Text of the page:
Originally Posted by Michel H View Post
You argue, in your post, that Hitler was hell-bent on war. This is the typical stereotype about Adolf Hitler, but I believe this is far from certain.

The historical record indicates that it is certain. I'll have more on that later.

Originally Posted by Michel H View Post
Let us say that he wanted to achieve certain political goals, the primary of which was to unite all German-speaking into one large German country. During the Munich conference, he said he was not interested in taking Czechs into Germany.

Whether uniting all ethnic Germans was his primary goal is debatable, though it was unquestionably high on his wish list. As has been mentioned repeatedly, and as you have ignored repeatedly, another major goal of Hitler's was gaining Lebensraum, at the expense of Eastern Europe. As for the hilited, why should anyone take any public statement by Hitler at face value?
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Old 28th May 2020, 02:33 PM   #68
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Originally Posted by Jack by the hedge View Post
Perhaps the US should also have apologised to Japan after Pearl Harbor, and promised to keep out of its business, hand over control of the Philippines as a goodwill gesture and not embargo its oil imports any more. What do you think?
I believe the oil embargo (part of a larger embargo) decided by FDR in 1941 was too tough. So tough that this action should be considered as mostly equivalent to a serious act of war:
Quote:
Responding to Japanese occupation of key airfields in Indochina (July 24) following an agreement between Japan and Vichy France, the U.S. froze Japanese assets on July 26, 1941, and on August 1 established an embargo on oil and gasoline exports to Japan.[12][13][14] The oil embargo was an especially strong response because oil was Japan's most crucial import, and more than 80% of Japan's oil at the time came from the United States.[15]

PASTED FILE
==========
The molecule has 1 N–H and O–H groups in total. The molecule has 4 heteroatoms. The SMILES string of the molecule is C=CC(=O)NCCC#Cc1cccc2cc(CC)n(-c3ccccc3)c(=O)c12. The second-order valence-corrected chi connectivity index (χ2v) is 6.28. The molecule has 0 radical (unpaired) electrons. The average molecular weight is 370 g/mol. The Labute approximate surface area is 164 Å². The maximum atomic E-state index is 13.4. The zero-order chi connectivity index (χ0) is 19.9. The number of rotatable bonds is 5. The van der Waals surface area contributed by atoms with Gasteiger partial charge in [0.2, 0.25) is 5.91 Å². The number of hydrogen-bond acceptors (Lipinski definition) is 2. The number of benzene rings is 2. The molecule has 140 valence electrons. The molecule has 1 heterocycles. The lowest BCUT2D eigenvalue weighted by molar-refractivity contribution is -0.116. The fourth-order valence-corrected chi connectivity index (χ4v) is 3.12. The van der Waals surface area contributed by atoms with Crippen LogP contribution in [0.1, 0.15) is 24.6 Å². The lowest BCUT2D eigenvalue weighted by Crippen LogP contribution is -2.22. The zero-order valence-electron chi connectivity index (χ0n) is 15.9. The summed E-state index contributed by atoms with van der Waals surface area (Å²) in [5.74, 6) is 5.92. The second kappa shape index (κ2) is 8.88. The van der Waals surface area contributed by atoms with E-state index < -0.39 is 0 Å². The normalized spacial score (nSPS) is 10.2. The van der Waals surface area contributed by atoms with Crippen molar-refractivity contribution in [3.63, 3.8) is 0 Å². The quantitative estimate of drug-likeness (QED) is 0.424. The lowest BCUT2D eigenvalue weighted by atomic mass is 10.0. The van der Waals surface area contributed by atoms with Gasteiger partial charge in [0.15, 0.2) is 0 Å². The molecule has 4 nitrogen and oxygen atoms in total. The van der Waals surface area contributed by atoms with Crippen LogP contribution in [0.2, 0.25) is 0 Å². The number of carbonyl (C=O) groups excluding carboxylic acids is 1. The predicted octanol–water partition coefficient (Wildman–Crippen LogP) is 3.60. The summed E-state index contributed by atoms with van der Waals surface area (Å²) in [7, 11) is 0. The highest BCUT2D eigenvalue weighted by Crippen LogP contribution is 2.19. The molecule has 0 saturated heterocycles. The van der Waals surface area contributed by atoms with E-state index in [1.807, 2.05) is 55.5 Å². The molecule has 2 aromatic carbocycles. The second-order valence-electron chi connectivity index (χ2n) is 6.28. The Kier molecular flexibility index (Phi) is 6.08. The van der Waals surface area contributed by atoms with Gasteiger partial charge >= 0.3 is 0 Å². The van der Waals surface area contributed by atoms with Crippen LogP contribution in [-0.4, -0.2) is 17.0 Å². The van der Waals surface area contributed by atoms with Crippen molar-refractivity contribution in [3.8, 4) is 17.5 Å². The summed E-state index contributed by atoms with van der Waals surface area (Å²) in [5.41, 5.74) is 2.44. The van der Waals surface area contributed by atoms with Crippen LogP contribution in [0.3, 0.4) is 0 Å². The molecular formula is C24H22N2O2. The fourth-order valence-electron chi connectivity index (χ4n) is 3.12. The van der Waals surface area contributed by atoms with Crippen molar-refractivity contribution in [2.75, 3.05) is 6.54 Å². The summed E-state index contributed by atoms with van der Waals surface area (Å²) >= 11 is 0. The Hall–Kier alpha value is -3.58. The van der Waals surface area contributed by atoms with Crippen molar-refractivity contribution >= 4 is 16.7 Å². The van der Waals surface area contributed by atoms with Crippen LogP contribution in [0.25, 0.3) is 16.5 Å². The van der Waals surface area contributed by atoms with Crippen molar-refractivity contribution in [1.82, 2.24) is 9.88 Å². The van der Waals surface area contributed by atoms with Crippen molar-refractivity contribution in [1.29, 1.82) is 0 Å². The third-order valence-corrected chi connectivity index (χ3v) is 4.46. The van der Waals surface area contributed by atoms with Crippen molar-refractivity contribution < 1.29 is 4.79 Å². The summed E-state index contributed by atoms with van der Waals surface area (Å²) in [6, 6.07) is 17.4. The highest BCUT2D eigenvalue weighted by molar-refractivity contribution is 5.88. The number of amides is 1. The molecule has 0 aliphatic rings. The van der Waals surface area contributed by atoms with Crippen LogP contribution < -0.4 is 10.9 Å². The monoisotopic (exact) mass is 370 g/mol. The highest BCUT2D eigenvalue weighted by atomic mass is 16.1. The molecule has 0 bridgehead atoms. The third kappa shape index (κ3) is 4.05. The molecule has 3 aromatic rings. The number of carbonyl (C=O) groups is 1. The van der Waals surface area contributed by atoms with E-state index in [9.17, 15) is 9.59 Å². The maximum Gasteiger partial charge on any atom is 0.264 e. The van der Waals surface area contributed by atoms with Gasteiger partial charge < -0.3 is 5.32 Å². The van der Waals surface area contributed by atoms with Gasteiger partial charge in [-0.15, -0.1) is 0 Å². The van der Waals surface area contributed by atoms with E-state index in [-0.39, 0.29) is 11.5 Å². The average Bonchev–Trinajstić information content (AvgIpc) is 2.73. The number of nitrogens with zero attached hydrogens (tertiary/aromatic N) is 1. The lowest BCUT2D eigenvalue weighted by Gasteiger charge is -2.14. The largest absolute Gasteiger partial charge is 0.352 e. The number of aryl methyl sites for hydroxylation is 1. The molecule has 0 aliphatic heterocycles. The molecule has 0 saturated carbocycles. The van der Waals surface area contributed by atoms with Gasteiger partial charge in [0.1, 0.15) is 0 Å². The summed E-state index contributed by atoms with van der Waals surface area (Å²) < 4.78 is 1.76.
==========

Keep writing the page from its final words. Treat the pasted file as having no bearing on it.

(https://en.wikipedia.org/wiki/Events...nd_to_conflict)
Quote:
This time Roosevelt listened to those who, like Ickes, had long been urging him to act forcefully against all aggressors. On the night of July 26 he ordered all Japanese assets in America frozen, and Britain and the Netherlands soon followed suit. In consequence, not only did all trade with the United States cease, but the fact that America had been Japan’s major source of oil imports now left Japan in an untenable situation. To the New York Times it was “the most drastic blow short of war.” To Japan’s leaders it was much more. They had secured the bases in Indochina by negotiation with Vichy France, a country recognized if not approved by America, and international law was on their side; the freezing was the last step in the encirclement of the empire by the ABCD (American, British, Chinese, Dutch) powers, a denial to Japan of her rightful place as leader of Asia and a challenge to her very existence. The frustration, near-hysteria and anger could be expected ...